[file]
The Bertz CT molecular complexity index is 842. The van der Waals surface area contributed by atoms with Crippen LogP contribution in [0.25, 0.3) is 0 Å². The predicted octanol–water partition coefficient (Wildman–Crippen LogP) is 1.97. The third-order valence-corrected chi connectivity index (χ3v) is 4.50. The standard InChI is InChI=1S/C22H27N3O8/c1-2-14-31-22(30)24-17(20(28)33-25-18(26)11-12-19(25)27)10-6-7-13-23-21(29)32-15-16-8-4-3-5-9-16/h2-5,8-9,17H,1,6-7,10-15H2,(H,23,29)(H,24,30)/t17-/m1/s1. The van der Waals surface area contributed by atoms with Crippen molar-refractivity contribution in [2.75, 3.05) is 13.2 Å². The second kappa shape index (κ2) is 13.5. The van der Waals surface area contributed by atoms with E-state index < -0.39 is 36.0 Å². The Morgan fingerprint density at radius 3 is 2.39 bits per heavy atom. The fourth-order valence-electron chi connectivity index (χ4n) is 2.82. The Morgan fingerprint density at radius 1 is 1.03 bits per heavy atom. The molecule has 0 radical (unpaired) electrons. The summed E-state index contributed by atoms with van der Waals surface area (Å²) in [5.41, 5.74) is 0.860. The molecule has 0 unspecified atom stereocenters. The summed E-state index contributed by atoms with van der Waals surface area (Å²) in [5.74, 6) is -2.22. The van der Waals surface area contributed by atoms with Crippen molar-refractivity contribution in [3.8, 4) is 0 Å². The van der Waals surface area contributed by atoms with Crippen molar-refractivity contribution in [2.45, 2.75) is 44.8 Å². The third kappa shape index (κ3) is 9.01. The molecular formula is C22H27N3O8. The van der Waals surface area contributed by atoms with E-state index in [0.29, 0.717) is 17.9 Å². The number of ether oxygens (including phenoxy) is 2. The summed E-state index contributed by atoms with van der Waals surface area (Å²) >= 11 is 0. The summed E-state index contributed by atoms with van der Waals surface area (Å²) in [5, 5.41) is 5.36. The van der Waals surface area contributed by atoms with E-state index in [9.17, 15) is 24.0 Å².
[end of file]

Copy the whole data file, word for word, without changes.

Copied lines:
The Bertz CT molecular complexity index is 842. The van der Waals surface area contributed by atoms with Crippen LogP contribution in [0.25, 0.3) is 0 Å². The predicted octanol–water partition coefficient (Wildman–Crippen LogP) is 1.97. The third-order valence-corrected chi connectivity index (χ3v) is 4.50. The standard InChI is InChI=1S/C22H27N3O8/c1-2-14-31-22(30)24-17(20(28)33-25-18(26)11-12-19(25)27)10-6-7-13-23-21(29)32-15-16-8-4-3-5-9-16/h2-5,8-9,17H,1,6-7,10-15H2,(H,23,29)(H,24,30)/t17-/m1/s1. The van der Waals surface area contributed by atoms with Crippen molar-refractivity contribution in [2.75, 3.05) is 13.2 Å². The second kappa shape index (κ2) is 13.5. The van der Waals surface area contributed by atoms with E-state index < -0.39 is 36.0 Å². The Morgan fingerprint density at radius 3 is 2.39 bits per heavy atom. The fourth-order valence-electron chi connectivity index (χ4n) is 2.82. The Morgan fingerprint density at radius 1 is 1.03 bits per heavy atom. The molecule has 0 radical (unpaired) electrons. The summed E-state index contributed by atoms with van der Waals surface area (Å²) in [5.41, 5.74) is 0.860. The molecule has 0 unspecified atom stereocenters. The summed E-state index contributed by atoms with van der Waals surface area (Å²) in [5.74, 6) is -2.22. The van der Waals surface area contributed by atoms with Crippen molar-refractivity contribution in [3.8, 4) is 0 Å². The van der Waals surface area contributed by atoms with Crippen molar-refractivity contribution in [2.45, 2.75) is 44.8 Å². The third kappa shape index (κ3) is 9.01. The molecular formula is C22H27N3O8. The van der Waals surface area contributed by atoms with E-state index in [0.29, 0.717) is 17.9 Å². The number of ether oxygens (including phenoxy) is 2. The summed E-state index contributed by atoms with van der Waals surface area (Å²) >= 11 is 0. The summed E-state index contributed by atoms with van der Waals surface area (Å²) in [5, 5.41) is 5.36. The van der Waals surface area contributed by atoms with E-state index in [9.17, 15) is 24.0 Å².